Lake Guntersville Fishing Report from Captain Mike Gerry

Lake Guntersville Fishing Report

Check out these weekly updated reports for selected lakes in Georgia and Alabama Lakes Fishing Report. If any guides or fishermen do weekly reports and would like them published on my site please contact me: ronnie@fishing-about.com

Captain Mike with nice Guntersville bass

Captain Mike with nice Guntersville bass

Fishing Report, Lake Guntersville 12/3/16

With me being in-between boats my report is going to be second hand; I expect my 2017
Ranger boat to be ready no later than this Monday. Fishing however is becoming typical
winter type patterns with some big bites, with bites being limited but size being the kicker to
a good day. The fish seem to be in various depths with the bite being deeper early in the day
and shallower as the day warms from the December sun.

Most folks are fishing slowly, with Tight-Line jigs, big Punisher one oz. type spinner baits and
SPRO rattle baits (Aruka Shad) as the shallower bait for up in the warming part of the day.

Depth appears to be in the 15 to 20 feet range early in the day then 6 to 10 feet as the day
progresses and warms. The big females are moving on up in the day as they normally do as
we progress further into winter.

With all the small fish we caught this fall, I really expect 2017 to be much better than last
year; at least it’s shaping up that way. I am booking for 2017 now; I am also selling Christmas
gift certificates. If you’re looking to set up some of your customers with some great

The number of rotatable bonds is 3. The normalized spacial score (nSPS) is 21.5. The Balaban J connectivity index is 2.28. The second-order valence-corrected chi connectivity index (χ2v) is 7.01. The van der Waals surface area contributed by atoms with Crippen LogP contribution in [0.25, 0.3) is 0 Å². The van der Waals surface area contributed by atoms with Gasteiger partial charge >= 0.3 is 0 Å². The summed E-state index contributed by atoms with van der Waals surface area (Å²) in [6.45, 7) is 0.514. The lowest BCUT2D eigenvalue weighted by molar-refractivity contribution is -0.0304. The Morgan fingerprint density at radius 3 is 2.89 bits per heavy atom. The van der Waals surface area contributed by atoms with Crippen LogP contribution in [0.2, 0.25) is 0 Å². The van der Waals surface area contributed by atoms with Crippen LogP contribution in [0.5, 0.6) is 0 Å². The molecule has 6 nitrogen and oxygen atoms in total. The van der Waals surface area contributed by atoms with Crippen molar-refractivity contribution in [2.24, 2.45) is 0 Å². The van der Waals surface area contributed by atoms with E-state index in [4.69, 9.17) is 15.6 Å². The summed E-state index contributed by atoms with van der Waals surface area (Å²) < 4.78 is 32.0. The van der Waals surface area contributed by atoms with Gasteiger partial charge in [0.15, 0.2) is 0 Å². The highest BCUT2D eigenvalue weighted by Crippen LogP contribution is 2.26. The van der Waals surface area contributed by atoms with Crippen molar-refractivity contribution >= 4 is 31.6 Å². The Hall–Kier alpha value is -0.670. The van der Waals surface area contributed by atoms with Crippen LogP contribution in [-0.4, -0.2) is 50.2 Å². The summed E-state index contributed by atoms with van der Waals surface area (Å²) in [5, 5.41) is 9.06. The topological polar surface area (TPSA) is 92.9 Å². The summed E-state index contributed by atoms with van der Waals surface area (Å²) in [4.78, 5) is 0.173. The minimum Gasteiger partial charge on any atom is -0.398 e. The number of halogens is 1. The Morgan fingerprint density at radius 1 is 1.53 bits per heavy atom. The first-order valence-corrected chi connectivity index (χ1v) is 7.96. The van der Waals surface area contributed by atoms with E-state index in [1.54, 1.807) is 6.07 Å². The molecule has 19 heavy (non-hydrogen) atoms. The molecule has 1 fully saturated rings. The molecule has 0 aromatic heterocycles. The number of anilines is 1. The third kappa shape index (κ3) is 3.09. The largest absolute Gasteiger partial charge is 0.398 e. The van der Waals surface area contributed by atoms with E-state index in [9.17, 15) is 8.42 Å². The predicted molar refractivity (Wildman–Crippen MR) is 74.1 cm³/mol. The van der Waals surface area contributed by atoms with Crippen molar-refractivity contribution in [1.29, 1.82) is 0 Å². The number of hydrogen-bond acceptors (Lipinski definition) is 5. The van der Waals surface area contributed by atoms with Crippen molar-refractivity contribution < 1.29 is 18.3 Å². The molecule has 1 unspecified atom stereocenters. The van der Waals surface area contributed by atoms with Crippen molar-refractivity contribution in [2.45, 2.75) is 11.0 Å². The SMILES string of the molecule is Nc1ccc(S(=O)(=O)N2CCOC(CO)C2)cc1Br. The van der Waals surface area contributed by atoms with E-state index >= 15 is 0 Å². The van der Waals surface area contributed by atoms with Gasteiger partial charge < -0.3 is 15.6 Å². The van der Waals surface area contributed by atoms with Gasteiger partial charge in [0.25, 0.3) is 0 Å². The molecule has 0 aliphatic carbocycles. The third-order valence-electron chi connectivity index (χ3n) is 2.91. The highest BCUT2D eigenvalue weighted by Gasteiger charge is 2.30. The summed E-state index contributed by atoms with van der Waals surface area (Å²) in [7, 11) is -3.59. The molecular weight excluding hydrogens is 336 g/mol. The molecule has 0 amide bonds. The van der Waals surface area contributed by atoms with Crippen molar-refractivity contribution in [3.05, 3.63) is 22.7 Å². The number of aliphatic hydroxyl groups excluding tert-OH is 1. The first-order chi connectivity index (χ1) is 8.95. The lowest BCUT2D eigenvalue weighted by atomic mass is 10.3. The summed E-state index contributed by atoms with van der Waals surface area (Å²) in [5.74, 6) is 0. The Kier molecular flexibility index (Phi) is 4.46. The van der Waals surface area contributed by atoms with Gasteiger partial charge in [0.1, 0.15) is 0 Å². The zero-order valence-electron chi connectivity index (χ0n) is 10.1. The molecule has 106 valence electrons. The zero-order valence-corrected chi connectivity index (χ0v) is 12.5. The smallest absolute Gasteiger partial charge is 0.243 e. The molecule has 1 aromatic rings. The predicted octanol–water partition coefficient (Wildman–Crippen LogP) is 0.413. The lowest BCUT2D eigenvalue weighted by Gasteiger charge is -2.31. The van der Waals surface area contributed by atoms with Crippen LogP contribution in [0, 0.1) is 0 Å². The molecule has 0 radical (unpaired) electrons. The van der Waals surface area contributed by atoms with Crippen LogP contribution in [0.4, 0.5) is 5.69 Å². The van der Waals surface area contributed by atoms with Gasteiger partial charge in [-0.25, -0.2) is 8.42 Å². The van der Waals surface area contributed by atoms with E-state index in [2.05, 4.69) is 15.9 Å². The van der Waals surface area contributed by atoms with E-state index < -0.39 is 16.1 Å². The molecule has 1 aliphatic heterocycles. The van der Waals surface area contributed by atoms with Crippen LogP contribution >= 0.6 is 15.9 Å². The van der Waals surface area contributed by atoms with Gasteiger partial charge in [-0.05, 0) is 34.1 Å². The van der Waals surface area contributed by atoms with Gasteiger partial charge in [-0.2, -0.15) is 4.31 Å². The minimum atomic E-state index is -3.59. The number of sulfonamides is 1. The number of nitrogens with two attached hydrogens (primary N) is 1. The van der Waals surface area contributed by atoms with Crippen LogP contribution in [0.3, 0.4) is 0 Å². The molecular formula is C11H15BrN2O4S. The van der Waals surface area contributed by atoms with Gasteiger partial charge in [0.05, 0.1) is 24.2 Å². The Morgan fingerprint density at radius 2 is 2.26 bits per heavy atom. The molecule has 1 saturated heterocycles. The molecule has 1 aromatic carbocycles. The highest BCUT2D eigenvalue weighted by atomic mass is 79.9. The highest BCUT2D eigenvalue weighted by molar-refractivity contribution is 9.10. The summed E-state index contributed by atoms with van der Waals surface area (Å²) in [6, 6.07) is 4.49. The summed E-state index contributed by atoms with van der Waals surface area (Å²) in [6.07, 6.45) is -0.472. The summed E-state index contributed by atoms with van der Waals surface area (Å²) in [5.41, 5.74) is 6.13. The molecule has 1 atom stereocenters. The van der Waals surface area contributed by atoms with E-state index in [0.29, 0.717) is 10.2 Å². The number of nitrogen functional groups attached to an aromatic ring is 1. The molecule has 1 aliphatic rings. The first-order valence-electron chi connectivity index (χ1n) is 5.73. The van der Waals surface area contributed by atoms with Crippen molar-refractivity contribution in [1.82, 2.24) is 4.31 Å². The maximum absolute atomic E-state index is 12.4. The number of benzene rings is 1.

entertainment bass fishing is a great way to do it. Come fish with me no one will treat you
better!

Fish Lake Guntersville Guide Service

Email: bassguide@comcast.net
Phone: 256 759 2270
Captain Mike Gerry

2 thoughts on “Lake Guntersville Fishing Report from Captain Mike Gerry

  1. Malorie Bertozzi

    Both environmental and animal rights factions have criticized bass fishing in recent years for being both harmful to native species and cruel to the bass themselves. Most bass are no longer caught for sustenance, but simply as a sport, and largemouth bass are generally let go after the catch.;:

    Reply
    1. James

      Ms. Bertozzi, I can respect that you have an opinion and have the privilege of expressing it. Do you think that expressing those views on a website about fishing is going to win over anyone? I know that that there are many so-called “sportmen” that are harmful to the environment, wildlife, and perception of fishing. I consider myself a steward and caretaker of the land. I practice it and I have taught my son to respect the land. I do not believe fishing nor hunting to be a deliberately cruel act. Humans have been doing it for thousands of years, and humans will not all go vegan simultaneously overnight. I catch and release as a sport because the practice was born out of conservation. Just as much as you would find it objectionable, I would still like to take a person like you fishing sometime. I want to to see the inescapable smile that would light up your face as you caught your first fish and then release it back into the water. It is a cherished experience. Despite our differences, I wish you peace.

      Reply

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